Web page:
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NHL's playoff format isn't perfect, but it surely is welcome

NHL Commissioner Gary Bettman speaks at a news

NHL Commissioner Gary Bettman speaks at a news conference in San Jose, Calif., on Jan. 25, 2019. Credit: AP / Ben Margot

The NHL remains a long way from dropping a puck in a game that counts, but it took a major step in that direction on Tuesday by announcing a road map to that happy place.

To celebrate, let’s do something unusual for these past 2 ½ months and talk not about logistical nuances, health issues, international travel and other complications that will consume the league and its fans in the coming weeks.

Let’s talk instead, just for a change of pace, about . . . sports stuff.

Specifically: Are we OK with a format in which 24 of the 31 teams are invited to the playoffs, including a funky first round en route to identifying the Final 16?

In a word: yes.

Save the handwringing over a tainted “COVID Cup” champion for someone not old enough to remember four of six NHL teams reaching the playoffs, and later 16 of 21.

And this: An Original Six format in which, bizarrely, the semifinals featured the first-place team against the third-place team and second place against fourth place.

And the fact that regularly in recent years the current format produced second-round matchups featuring teams whose high-ranking, regular-season points totals suggested they should have met later in the postseason.

It is fair in baseball and football to insist on a postseason format that honors the importance of the regular season.

Traditionally in those sports, the playoffs are a reward for regular-season prowess, and opening that door too widely ruins things.

Hockey is different. More than any other sport, its playoff tournament historically has been a separate entity from its regular season, a postseason free-for-all whose intensity and unpredictability are part of the point.

Here is a complete list of teams in the past 15 full, non-work-stoppage NHL seasons that have won the Presidents’ Trophy for most regular-season points and gone on to win the Stanley Cup: the 2007-08 Red Wings.

Back to 2020: Did we mention there is a pandemic going on? Complaining about inviting eight teams that would not have made the playoff field otherwise seems a little nitpicky, no?

And remember, three of those eight happen to be the Rangers, Blackhawks and Canadiens, valuable Original Six brand names for television purposes.

As for the Islanders, there is no guarantee they would have made the postseason in a 16-team format. They would have if one goes by points per game played; they would not have if one goes by raw points.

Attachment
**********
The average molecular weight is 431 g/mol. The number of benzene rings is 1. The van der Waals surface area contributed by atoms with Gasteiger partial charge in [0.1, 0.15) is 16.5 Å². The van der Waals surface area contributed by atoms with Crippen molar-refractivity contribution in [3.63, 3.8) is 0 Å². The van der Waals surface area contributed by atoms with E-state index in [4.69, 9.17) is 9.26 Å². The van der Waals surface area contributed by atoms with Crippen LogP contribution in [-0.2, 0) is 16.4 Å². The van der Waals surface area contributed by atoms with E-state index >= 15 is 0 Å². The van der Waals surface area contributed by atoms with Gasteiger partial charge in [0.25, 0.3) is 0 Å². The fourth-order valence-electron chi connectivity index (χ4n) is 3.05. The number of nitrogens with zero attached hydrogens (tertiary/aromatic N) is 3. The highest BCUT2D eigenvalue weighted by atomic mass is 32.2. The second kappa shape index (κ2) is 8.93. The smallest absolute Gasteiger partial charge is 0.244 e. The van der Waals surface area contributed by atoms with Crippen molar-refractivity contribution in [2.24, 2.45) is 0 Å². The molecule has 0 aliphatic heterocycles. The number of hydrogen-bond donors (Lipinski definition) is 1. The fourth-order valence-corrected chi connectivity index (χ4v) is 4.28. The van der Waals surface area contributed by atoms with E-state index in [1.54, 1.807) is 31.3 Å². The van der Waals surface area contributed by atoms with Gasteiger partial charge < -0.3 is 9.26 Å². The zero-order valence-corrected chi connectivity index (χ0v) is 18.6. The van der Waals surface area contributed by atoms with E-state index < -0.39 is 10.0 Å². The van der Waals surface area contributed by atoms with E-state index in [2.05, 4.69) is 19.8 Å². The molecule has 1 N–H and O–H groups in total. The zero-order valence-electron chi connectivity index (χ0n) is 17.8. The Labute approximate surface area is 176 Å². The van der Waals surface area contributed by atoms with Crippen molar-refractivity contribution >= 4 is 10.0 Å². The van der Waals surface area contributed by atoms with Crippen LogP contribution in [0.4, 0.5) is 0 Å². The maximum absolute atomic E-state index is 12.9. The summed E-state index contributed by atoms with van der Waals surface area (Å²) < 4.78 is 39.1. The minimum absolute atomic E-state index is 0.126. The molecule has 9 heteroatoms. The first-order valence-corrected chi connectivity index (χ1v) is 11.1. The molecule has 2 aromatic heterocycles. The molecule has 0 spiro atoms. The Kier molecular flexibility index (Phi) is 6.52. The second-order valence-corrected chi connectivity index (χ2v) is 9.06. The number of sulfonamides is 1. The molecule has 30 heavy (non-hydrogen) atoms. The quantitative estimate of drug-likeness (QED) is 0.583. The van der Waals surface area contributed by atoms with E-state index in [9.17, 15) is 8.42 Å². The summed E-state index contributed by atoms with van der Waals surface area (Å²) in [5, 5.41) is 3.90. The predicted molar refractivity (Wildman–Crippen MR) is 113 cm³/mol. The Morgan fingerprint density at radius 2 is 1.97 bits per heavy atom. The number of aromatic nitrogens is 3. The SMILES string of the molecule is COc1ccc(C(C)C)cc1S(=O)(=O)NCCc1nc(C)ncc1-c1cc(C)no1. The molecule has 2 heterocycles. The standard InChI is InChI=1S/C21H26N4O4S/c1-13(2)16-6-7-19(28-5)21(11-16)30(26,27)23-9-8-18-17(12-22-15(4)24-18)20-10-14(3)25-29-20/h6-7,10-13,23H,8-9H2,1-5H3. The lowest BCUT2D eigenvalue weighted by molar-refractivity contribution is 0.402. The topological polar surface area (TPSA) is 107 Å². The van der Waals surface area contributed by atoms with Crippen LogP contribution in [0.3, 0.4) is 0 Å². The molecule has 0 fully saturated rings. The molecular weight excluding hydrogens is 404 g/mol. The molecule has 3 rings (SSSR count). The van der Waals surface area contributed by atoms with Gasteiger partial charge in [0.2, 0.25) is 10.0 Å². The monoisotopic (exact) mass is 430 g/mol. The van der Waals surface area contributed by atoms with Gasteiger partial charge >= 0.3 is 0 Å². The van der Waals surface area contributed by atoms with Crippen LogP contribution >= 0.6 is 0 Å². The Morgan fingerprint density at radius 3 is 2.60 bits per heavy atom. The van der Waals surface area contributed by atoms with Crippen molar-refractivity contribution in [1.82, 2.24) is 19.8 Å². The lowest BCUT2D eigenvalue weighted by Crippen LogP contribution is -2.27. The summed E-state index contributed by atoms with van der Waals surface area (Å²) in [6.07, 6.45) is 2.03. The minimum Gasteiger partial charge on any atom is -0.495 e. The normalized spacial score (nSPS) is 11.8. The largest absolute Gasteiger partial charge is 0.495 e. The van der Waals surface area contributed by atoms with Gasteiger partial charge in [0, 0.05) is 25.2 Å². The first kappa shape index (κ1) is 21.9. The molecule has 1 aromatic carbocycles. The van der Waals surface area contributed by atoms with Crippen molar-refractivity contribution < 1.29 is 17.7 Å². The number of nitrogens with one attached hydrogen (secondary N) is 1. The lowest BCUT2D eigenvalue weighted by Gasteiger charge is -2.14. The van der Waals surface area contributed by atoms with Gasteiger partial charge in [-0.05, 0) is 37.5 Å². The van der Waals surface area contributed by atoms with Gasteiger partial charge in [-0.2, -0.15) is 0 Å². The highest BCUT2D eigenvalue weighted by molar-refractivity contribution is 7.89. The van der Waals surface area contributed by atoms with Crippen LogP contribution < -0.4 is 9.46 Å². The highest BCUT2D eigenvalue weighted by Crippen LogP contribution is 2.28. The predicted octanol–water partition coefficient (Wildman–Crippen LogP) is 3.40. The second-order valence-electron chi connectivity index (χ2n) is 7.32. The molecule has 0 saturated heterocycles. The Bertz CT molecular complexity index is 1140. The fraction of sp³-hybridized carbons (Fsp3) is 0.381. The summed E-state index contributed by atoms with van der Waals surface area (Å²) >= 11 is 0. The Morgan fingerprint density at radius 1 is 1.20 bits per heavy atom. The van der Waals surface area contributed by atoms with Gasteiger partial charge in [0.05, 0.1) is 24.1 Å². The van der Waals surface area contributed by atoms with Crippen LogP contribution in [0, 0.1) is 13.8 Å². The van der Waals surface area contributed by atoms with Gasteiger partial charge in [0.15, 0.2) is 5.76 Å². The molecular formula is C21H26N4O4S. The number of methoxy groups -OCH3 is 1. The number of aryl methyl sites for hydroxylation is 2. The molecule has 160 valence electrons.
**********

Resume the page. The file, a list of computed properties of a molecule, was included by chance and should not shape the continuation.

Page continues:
It is much better this way. Fun, even.

The plan calls for the top four seeds in each conference to get byes but play a three-game round robin to determine seeding.

Seeds five through 12 in each conference would play best-of-five play-in series. (The Islanders face the Panthers and the Rangers get the Hurricanes.)

After that, still no word on whether the first two rounds would be best-of-five or -seven, and whether there will be reseeding or a firm bracket. (The vote here is best-of-five and reseeding, but I don’t get a vote, for some reason.)

No fans, of course, with two “hub” cities to be determined, one of which might well be Las Vegas and neither of which will be New York.

Half Hollow Hills High’s own Gary Bettman called the plan “our best option under the circumstances,” then tried to explain things further while his dog and 3-year-old grandson weighed in from the work-from-home background. (We’ve all been there, Mr. Commissioner.)

“This plan will produce a worthy Stanley Cup champion who will have run the postseason gauntlet that is unique to the NHL,” Bettman said, correctly.

Soon thereafter NBC analysts were breaking down the two 5 vs. 12 matchups, an echo of a long-ago world where there was an NCAA Tournament to discuss, and the promise of a new world where we get to talk about actual sports again.

Is the NHL plan weird? Yes. Is it less than ideal? Yes. Is it something everyone hopes never will happen again? Yes.

But is it OK, all things considered? Yes. Drop the puck.

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